Is there a way to teach or motivate people to behave in a manner that is morally right? This captivating topic has been the subject of intense speculation and study and has thrown up some riveting points of view. The question is whether ethical behavior is ‘caught’ or ‘taught’.
A few weeks ago, there was a front page article on a pilot project aimed at teaching ethical behavior in every Kendriya Vidyalaya School across India. ‘Integrity Clubs’ will conduct activities that explore ethical values like integrity, compassion, honesty, tolerance, love, responsibility and respect. Student members will be called ‘Young Champions of Ethics’ (YCEs) and will spread, through skits, games and debates, the evil effects of corruption, terrorism and unethical practices. In our country that is plagued by an administration rife with malpractice and corruption, this is truly a commendable effort emerging from the Department of Education that will make strides in changing the way our future generations think and behave.
Finally we are speaking up and facing the truth about our situation. We must strongly condemn unethical practices and the Government today makes this possible through RTI Acts and other such recourse. Can we accept that individually we are ethical but the ‘system’ is corrupt? Placing the blame firmly where it belongs, with our selves, is the first step to setting right the system. The time for impotent hand wringing is over and each of us is mandated to take steps, however tiny, to bring back ethics into our work and lives.
Which brings us back to the question- can ethical behavior be taught? Certainly, ethics can be taught about, but does this mean that we can ensure that people will begin to behave ethically? Gordon Marino, professor of philosophy at Saint Olaf College, says that people in general already know how to be ethical, but also know just as well how to avoid being ethical and then later rationalize their decisions. He suggests that instead of teaching people “how to be ethical,” a class should look first at teaching people how to reason about ethical dilemmas – helping them, for example, recognize those factors which inhibit ethical behavior, exactly what principles they use for making ethical decisions.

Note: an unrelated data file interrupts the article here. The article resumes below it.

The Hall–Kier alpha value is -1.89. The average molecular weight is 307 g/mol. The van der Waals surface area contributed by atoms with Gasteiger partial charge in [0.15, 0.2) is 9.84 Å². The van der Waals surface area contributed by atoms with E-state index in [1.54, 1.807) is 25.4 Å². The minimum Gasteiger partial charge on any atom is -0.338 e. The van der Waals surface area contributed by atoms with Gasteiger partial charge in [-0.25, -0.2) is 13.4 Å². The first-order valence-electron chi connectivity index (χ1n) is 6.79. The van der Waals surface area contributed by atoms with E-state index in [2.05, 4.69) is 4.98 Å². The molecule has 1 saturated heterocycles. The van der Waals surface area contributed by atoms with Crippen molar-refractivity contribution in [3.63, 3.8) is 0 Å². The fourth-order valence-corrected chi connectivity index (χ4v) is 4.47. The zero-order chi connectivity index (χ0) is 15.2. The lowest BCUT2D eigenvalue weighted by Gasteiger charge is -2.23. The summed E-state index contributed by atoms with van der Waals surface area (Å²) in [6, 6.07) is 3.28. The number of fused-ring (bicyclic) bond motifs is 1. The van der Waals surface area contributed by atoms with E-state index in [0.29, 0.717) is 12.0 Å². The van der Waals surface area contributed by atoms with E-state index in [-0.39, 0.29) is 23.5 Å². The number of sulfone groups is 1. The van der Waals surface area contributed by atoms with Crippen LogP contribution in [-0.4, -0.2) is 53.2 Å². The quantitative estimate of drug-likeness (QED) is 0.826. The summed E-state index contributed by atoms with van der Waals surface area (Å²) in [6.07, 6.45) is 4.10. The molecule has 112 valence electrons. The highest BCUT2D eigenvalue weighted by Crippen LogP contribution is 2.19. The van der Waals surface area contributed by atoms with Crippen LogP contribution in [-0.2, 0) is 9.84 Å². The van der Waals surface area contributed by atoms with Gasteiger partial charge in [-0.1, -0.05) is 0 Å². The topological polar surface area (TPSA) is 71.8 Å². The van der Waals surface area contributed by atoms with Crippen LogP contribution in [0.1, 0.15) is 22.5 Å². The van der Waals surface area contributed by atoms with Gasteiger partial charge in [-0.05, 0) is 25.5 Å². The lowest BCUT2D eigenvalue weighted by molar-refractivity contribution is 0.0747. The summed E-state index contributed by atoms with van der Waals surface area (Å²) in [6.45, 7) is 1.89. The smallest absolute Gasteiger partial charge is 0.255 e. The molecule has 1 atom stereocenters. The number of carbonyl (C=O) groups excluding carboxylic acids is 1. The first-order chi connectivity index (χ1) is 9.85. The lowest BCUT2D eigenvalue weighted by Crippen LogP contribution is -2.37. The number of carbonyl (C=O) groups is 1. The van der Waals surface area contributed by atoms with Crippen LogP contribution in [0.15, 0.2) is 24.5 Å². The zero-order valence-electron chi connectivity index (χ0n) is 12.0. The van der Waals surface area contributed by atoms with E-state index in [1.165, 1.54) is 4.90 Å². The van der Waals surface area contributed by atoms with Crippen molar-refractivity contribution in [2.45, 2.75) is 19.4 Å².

The issue is not new. Socrates debated the question 2500 years ago with his fellow philosophers and came to the conclusion that Ethics consists of knowing what we ought to do, and such knowledge can be taught.
The Harvard psychologist, Lawrence Kohlberg looked at when a person developed his ability to deal with ethical issues and whether education could impact this. The earliest level of moral development is in the child which Kohlberg called the ‘pre-conventional’ level. At this level the child determines what is right or wrong based on what his parents say or in terms of rewards and punishments. Some people stay at this level all of their lives never moving up to the higher levels.